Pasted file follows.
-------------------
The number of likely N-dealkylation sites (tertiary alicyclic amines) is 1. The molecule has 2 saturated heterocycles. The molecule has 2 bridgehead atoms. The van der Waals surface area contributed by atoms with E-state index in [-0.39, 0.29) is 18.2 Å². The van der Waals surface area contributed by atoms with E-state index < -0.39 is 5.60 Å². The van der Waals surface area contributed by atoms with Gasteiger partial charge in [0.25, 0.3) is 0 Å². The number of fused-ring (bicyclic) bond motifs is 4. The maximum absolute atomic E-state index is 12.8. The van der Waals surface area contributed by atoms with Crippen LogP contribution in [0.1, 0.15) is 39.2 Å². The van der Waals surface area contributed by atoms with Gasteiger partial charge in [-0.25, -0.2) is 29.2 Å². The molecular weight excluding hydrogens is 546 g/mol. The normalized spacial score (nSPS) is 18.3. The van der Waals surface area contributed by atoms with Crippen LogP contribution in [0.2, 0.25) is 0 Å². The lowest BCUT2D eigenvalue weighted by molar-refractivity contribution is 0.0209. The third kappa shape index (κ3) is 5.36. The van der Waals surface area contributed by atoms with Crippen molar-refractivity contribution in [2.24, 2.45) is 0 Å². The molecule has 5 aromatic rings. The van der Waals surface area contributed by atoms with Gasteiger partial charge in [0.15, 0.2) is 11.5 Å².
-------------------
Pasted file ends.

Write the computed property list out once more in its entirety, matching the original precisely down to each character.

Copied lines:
The number of likely N-dealkylation sites (tertiary alicyclic amines) is 1. The molecule has 2 saturated heterocycles. The molecule has 2 bridgehead atoms. The van der Waals surface area contributed by atoms with E-state index in [-0.39, 0.29) is 18.2 Å². The van der Waals surface area contributed by atoms with E-state index < -0.39 is 5.60 Å². The van der Waals surface area contributed by atoms with Gasteiger partial charge in [0.25, 0.3) is 0 Å². The number of fused-ring (bicyclic) bond motifs is 4. The maximum absolute atomic E-state index is 12.8. The van der Waals surface area contributed by atoms with Crippen LogP contribution in [0.1, 0.15) is 39.2 Å². The van der Waals surface area contributed by atoms with Gasteiger partial charge in [-0.25, -0.2) is 29.2 Å². The molecular weight excluding hydrogens is 546 g/mol. The normalized spacial score (nSPS) is 18.3. The van der Waals surface area contributed by atoms with Crippen LogP contribution in [0.2, 0.25) is 0 Å². The lowest BCUT2D eigenvalue weighted by molar-refractivity contribution is 0.0209. The third kappa shape index (κ3) is 5.36. The van der Waals surface area contributed by atoms with Crippen molar-refractivity contribution in [2.24, 2.45) is 0 Å². The molecule has 5 aromatic rings. The van der Waals surface area contributed by atoms with Gasteiger partial charge in [0.15, 0.2) is 11.5 Å².